despite the typical pedagogical presentation that asserts spoken
language primacy. A chart summarizes the historical development and
the important distinctions (keys) noticed between spoken and written
language that are said to have contributed to the high rate of
literacy in Germany.

Chapter 6, ''Literacy in Japan: Kanji, Kana, Romaji, and Bits'' by
Florian Coulmas. The author provides in rapid succession a description
of each of the written forms that have been introduced and retained
for use in Japanese. In this way he is also able to offer an outline
of literacy development. Thirteen figures illustrate the different
graphemes that have become fully integrated into literate culture over
time. Historically other writing system features (e.g. alphabetic or
Romaji) are added whenever needed, rather than discarding or changing
the existing system. The author concludes that writing systems evolve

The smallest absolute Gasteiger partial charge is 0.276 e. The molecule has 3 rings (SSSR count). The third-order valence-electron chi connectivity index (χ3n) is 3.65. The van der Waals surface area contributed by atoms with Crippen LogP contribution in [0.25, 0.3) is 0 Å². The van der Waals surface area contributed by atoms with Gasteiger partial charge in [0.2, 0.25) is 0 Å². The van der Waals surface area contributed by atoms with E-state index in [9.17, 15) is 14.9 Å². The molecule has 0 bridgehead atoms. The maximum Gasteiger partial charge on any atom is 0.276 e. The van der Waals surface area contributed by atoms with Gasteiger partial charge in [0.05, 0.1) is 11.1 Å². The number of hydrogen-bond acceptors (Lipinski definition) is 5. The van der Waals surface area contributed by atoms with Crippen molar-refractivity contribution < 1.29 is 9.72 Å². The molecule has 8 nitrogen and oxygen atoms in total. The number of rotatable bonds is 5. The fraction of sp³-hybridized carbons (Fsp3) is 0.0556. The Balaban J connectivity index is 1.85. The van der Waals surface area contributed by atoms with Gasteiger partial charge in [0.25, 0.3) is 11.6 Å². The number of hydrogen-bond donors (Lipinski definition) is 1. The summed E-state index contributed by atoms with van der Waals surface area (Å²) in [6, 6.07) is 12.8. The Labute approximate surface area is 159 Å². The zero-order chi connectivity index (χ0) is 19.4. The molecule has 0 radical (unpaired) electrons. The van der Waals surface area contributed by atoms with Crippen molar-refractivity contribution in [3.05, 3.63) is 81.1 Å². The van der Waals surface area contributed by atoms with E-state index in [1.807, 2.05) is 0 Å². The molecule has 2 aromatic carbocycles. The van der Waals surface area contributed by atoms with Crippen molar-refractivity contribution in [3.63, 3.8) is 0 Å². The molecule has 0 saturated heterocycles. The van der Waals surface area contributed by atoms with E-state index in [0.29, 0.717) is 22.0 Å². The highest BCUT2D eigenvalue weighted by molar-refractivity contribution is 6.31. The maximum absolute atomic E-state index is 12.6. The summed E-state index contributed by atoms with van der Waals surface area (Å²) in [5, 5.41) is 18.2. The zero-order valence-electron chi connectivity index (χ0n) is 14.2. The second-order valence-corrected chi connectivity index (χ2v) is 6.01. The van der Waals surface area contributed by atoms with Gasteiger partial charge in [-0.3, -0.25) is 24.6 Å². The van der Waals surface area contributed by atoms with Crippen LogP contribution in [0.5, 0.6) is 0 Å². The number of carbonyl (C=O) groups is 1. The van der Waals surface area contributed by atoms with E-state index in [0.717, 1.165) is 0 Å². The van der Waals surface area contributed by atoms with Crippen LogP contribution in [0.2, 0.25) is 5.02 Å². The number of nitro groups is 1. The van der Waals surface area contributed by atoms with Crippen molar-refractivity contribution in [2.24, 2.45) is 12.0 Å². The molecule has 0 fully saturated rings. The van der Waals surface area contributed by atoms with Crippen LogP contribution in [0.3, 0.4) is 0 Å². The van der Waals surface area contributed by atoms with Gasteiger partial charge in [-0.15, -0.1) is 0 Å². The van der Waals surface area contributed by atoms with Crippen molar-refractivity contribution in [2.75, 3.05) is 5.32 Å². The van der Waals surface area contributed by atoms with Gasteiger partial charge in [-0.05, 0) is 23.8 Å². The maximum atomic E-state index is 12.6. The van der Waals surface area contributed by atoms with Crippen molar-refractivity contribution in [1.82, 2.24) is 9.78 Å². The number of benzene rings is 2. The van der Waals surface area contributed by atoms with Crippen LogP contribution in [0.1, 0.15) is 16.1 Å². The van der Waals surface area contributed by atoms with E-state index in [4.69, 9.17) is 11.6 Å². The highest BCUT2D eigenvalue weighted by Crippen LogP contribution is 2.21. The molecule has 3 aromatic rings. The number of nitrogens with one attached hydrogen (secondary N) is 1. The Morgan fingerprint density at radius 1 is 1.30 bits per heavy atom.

due to a combination of conventional needs, social control and
conceptual organization of graphemes. The high rate of literacy that
prevails in Japan depends upon knowing the intricate combination of
systems, which is in turn possible because Japan is an intensively
schooled society.

Chapter 7, ''Language, Literacy, the Production and Reproduction of
Knowledge, and the Challenge of African Development'' by Kwesi
K. Prah, begins Part II of the volume, ''On Becoming a Literate
Society: Literacy in Developing Societies.'' In this chapter Prah
pursues his basic belief that ''literacy for development in Africa
must be based on African languages'' (126; also Prah, 1995; 1993). He
sees the use of colonial languages as a hallmark of an elite making a
desperate attempt to integrate into western culture (127). Prah
stresses the role of people, culture and language in constructing his
nativist argument for the need to have an African based development of
ideas. These ideas - presumably those that will address issues of
literacy - will be able to show the influence of the society where
they originate. Prah echoes his longstanding view that continued use
of neocolonialist, European languages to relate and create knowledge